Study from the Human Body: Man Turning on the Light, 1973-74
An essay by Martin Harrison
In Study from the Human Body: Man Turning on the Light, 1973-74 (hereafter referred to by the shorter title, Study from the Human Body), a naked man leans forward at the edge of an abyss, a decontextualized void, anxiously manipulating an antiquated light-switch. Despite the compellingly fluid painting of the figure and the intensely saturated crimson and deep green, the painting is formally quite austere - the epitome of what Bacon termed his 'exhilarated despair'. Yet, while ostensibly 'impervious to interpretation', as no doubt he intended, the painting is replete with ambiguities which suggest that hope is not entirely cancelled out: and at least, within the stark interior, which contains no signs of domesticity beyond a light-bulb and switch, the man is said to be turning the light on, rather than off.
The specific three-quarter rear view of the figure in Study from the Human Body was first essayed by Bacon in a panel intended for Triptych - Studies from the Human Body (1970) but later destroyed by the artist. In the destroyed canvas the intersection of the body is similarly performed by a mirror; the mirror image was triggered by the double opening door in Marcel Duchamp's Paris apartment, a photograph of which was reproduced in Arturo Schwarz's catalogue raisonni of Duchamp (1969). The ambiguous doubling or splitting of identity in Study from the Human Body, the arbitrary diagonal bisection of the legs and left shoulder, revolves around the pale blue area to the left: is this a mirror? what, within Bacon's framing, should we read as the reflection? and is the figure leaving the 'room' or entering another one?
The striking, almost bow-legged stance of the figure in Study from the Human Body appears to have been absorbed from elements of multiple pictorial sources. It is redolent of the abject corpse with an amputated arm in Goya's Esto es peor (c.1812-15), a paean against inhumane violence in the 'Disasters of War' series of etchings; the attitude of the impaled body on the forked tree-trunk is also analogous with Bacon's fracturing of the figure in Study from the Human Body. Possibly irritated by facile comparisons with the 'Black Paintings' (which he claimed not to like at all), Bacon was ambivalent regarding the effect Goya had had on his paintings.(1) But he acknowledged the crucial importance of Michelangelo's and Muybridge's disparate depictions of the male body, observing that they were 'mixed up in my mind together'.(2) Both sources provided images that required only slight modification for the figure in Study from the Human Body: moreover, the most relevant Muybridge photograph is of a boxer and Bacon was an avid connoisseur of modern photographs of boxing, which may also have been synthesised in Study from the Human Body.
The light-switch the figure is turning on in the present painting also resembles a key, a recurrent Bacon motif which he himself traced to Picasso's paintings of the late-1920s, with their obvious Freudian phallic connotations: for Bacon, keys and light-switches became virtually interchangeable, and the man in Study from the Human Body may equally be read as unlocking a door, or barrier. Bacon's fascination with raised and bent arms performing a specific function constituted a significant aspect of his highly personal anthology of forms, and it was first introduced in the image of Isabel Rawsthorne turning a key in Three Studies of Isabel Rawsthorne (1967; Staatliche Museum, Neue Nationalgalerie, Berlin). Bacon preferred to paint by daylight, but he also famously worked under a naked light-bulb in his Reece Mews studio: he moved there in 1961, and light-bulbs entered his iconography in 1964. He painted his first vertical trunking connected to a light-switch in Self-Portrait (1973; Private Collection), shortly before commencing the present painting, a typically utilitarian detail that was borrowed from an image on the cover of a French magazine, L'Art Vivant, May 1973.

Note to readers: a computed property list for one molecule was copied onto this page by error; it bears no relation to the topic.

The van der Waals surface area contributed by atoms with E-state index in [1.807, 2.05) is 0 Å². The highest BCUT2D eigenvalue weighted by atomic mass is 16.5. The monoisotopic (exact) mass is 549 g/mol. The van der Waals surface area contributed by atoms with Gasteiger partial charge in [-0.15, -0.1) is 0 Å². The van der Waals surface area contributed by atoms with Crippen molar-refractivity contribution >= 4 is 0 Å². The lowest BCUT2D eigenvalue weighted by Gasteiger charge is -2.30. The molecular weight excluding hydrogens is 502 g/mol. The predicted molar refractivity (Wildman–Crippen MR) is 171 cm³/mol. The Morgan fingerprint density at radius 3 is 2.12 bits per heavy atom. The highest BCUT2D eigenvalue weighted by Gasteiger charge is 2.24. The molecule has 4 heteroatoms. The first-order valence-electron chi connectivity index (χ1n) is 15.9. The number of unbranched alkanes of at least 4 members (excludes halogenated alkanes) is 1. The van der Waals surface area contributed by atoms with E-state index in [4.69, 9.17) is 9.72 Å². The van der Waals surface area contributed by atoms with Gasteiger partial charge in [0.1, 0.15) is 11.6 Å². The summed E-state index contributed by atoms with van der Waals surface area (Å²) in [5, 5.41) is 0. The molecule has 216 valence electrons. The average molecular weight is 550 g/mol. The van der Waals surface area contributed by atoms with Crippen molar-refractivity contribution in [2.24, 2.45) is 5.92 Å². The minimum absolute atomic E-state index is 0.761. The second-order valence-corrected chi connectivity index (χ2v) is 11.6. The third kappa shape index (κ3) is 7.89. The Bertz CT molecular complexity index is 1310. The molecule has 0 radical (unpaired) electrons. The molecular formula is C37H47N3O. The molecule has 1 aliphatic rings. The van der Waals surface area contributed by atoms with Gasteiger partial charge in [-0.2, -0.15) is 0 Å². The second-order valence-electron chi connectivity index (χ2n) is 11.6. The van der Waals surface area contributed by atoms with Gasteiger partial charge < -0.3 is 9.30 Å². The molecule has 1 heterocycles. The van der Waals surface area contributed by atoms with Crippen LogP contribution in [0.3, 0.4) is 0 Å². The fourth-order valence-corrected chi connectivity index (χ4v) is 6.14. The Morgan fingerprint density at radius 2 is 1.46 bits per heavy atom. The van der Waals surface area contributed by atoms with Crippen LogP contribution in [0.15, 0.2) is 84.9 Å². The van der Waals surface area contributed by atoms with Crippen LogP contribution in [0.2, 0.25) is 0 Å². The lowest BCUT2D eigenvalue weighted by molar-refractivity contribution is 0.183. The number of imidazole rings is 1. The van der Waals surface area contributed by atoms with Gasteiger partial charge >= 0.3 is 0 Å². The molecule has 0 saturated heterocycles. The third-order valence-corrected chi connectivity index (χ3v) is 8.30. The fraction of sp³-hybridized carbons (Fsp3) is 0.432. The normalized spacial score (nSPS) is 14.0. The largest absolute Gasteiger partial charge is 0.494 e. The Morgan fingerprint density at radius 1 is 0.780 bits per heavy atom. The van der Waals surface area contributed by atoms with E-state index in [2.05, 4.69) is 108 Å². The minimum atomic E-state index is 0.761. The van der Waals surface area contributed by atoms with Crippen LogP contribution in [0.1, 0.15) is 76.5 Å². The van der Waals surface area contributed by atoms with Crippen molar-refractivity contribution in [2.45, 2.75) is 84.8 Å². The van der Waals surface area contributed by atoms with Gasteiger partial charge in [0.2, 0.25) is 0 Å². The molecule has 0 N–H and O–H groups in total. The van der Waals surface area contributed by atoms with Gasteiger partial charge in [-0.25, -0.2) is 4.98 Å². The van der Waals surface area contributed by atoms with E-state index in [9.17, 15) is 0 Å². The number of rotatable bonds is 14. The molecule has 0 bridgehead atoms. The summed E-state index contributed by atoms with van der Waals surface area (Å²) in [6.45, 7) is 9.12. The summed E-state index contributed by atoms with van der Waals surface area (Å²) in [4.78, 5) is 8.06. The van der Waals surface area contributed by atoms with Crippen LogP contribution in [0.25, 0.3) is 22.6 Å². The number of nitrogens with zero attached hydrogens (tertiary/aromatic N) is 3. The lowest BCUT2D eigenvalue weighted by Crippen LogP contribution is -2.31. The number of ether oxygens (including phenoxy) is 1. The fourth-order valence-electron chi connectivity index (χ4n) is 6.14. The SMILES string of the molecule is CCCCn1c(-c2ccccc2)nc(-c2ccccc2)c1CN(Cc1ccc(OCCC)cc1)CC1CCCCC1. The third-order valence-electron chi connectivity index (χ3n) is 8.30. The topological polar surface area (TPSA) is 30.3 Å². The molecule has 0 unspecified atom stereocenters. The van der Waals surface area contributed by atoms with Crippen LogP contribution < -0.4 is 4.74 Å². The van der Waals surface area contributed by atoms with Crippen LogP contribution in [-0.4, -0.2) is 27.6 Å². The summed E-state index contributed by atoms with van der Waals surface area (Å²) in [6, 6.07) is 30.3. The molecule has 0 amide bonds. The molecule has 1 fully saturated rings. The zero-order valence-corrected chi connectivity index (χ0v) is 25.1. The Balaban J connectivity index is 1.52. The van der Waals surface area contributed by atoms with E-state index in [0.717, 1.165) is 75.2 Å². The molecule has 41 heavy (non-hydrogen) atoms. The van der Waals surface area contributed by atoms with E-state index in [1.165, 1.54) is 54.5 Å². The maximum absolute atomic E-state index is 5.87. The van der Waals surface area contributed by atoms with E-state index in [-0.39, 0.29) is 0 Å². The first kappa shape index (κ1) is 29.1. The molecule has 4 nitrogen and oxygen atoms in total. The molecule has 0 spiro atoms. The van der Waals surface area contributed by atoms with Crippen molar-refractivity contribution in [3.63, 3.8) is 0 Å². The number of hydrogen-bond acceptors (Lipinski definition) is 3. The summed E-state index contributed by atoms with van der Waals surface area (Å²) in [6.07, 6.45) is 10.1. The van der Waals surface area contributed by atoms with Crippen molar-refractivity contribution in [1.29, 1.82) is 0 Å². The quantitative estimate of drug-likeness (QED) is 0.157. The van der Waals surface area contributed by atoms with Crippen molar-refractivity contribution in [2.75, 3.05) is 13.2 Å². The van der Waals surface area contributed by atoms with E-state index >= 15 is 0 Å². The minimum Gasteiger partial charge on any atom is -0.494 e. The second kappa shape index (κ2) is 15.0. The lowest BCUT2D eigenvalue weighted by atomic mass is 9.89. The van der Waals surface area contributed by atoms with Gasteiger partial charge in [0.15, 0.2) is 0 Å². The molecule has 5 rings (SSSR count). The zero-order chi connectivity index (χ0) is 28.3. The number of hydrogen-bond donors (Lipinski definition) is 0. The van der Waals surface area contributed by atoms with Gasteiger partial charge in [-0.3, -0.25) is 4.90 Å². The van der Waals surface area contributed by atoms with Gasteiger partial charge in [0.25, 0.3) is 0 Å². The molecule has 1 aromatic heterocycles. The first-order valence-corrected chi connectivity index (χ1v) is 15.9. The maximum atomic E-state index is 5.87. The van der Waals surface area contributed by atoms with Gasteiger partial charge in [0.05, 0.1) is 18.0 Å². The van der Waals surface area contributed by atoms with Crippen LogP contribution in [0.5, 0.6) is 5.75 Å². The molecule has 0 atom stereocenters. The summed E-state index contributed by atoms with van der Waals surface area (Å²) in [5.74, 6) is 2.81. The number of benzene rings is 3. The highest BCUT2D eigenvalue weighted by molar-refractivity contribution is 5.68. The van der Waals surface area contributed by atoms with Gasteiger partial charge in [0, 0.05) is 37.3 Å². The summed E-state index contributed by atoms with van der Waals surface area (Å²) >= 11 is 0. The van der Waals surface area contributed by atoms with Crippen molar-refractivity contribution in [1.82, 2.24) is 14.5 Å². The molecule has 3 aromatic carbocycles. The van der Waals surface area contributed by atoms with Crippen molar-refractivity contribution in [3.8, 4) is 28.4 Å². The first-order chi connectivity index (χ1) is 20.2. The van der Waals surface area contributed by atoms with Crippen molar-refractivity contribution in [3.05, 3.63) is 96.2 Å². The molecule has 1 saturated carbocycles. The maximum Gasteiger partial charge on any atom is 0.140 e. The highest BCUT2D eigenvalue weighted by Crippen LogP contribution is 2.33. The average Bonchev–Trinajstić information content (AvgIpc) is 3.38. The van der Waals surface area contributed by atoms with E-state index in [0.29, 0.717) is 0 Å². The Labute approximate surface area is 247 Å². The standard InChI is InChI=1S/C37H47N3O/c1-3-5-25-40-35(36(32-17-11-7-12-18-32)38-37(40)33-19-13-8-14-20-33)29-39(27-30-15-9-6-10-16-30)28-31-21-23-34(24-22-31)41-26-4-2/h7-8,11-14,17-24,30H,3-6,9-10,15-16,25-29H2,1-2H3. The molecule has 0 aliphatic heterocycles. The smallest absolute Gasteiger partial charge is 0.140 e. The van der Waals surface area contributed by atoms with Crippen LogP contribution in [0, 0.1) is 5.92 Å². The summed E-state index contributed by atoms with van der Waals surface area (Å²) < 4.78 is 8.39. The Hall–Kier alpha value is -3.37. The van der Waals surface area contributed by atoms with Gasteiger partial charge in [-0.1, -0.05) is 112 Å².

Study from the Human Body undermines any attempt at a straightforward narrative reading and cannot, therefore, be considered a representation of George Dyer (for example, Bacon's viewpoint precludes the usual depiction of his distinctively coiffed, sleek black hair). But Dyer's body and its musculature, as reconfigured by Bacon, became the prototype for nearly all of the male nudes painted after 1964. Bacon's lover and muse since 1963, George Dyer died in Paris in October 1971, two days before the opening of the retrospective at the Grand Palais that was, for the Francophile Bacon, the most gratifying exhibition he ever held. Bacon's feelings about Dyer were complicated. He admired his looks, but Dyer's innate gentleness and growing dependence eventually frustrated the artist. For his part Dyer felt increasingly alienated from Bacon's intellectual milieu, and his bouts of alcoholism and several attempts at suicide were probably motivated partly by his desire for attention. Bacon regarded Dyer's death as a suicide, and his feelings of loss were mingled with guilt. In the two cathartic triptychs Bacon completed in 1973 one contains a 'Posthumous Portrait of George Dyer' and the other is the dramatic Triptych May-June 1973, the so-called 'black triptych' in which (in an unusually literal biographical mode) Bacon painted three episodes connected with Dyer's tragic death in the Hôtel des Saints-Pères. On the evidence of these homages, in 1973 Dyer remained very much on Bacon's mind.
The manner in which the distorted arm in Study from the Human Body idiosyncratically twists back on itself in order to turn on the light recalls the gesture Bacon had painted in the central panel of his first posthumous tribute, In Memory of George Dyer, 1971. Again, in this painting Dyer is turning a key, a gesture which Bacon himself related to the Thunder God's imperative in T.S. Eliot's The Waste Land: 'I have heard the key Turn in the door and turn once only'. Eliot's next line, 'We think of the key, each in his prison', adumbrates precisely the Sartrean concept of the sealed exit (Huis Clos) in Study from the Human Body. After completing the present painting Bacon continued to evolve the bending forward pose in Study from the Human Body (1981; private collection, New York), Study of the Human Body (1983; Menil Foundation Collection, Houston), Man at a Washbasin (1989-90; Marlborough Fine Art) which dispenses with the raised arm, and in one of his last paintings, Figure in an Open Door (1990-91; Musée Barbier-Mueller, Geneva).